Holmes tremor

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First identified by Gordon Holmes in 1904, Holmes' tremor can be described as a flexion-extension oscillatory movement[1] but more specifically, flexion and extension of the fingers with rotation at the wrist and elbow.[2] Holmes' tremor is a combination of rest, action, and postural tremors. Tremor frequency ranges from 3 to 4 Hertz and is enhanced with posture and aggravated with movement.[1] It is a "wing-beating" type of tremor that is caused by cerebellar damage.[citation needed] It may arise from various underlying structural disorders including multiple sclerosis, stroke, tumors,cerebellar hemorrhage and ischemia, trauma, neuroleptics, neoplasm, radiation and rare cases of midbrain germinoma.[2] Tremor onset typically occurs 6 to 12 months after insult.[1]

So far, few studies on Holmes' tremor secondary to cavernoma have been reported.[3] Also, since Holmes’ tremor is rare, much of the research is based on individual cases.[2]

Treatments include pharmacotherapy such as levodopa, thalamotomy or chronic thalamic stimulation.[1] Levodopa is often not effective [1][2][4] but has helped in some cases.[2]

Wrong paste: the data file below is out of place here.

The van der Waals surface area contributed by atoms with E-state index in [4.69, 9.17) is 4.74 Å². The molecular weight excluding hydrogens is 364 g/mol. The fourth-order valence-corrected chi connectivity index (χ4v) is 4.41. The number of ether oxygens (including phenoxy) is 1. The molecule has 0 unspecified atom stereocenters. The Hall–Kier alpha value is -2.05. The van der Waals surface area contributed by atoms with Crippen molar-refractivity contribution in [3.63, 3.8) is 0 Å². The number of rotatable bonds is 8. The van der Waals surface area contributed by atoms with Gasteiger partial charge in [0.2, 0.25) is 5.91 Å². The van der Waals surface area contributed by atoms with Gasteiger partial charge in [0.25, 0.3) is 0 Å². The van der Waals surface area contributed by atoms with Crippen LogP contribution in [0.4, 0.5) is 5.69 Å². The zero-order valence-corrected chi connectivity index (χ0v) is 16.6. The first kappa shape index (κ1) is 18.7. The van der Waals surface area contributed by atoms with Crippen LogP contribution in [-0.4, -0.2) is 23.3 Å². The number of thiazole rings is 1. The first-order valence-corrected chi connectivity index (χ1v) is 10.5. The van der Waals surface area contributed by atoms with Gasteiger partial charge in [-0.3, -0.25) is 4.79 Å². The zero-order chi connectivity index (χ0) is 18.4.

References[edit]

  1. ^ a b c d e Sheppard, Gordon M G; Erik Tauboll; Soren Jacob Bakke; Rolf Nyberg-Hansen (1997). "Midbrain Tremor and Hypertrophic Olivery Degeneration After Pontine Hemorrhage". Movement Disorders 12 (3): 432–437. doi:10.1002/mds.870120327. 
  2. ^ a b c d e Kim, M C; B C Son, Y Miyagi, J-K Kang (2002). "Vim thalamotomy for Holmes' tremor secondary to midbrain tumor". Journal of Neurology, Neurosurgery & Psychiatry 73: 453–455. doi:10.1136/jnnp.73.4.453. 
  3. ^ Leung GK, Fan YW, Ho SL. Rubral tremor associated with cavernous angioma of the midbrain. Mov Disord 1999; 14: 191-193. modified by Chinese Medical Jordan
  4. ^ Brittain, John-Stuart; Ned Jenkinson; Petter Holland; Raed A Joundi; Alex L Green; Tipu Aziz (2011). "Development of Holmes' tremor following hemi-cerebellar infarction". Movement Disorder 26 (10): 1957–1959. doi:10.1002/mds.23704.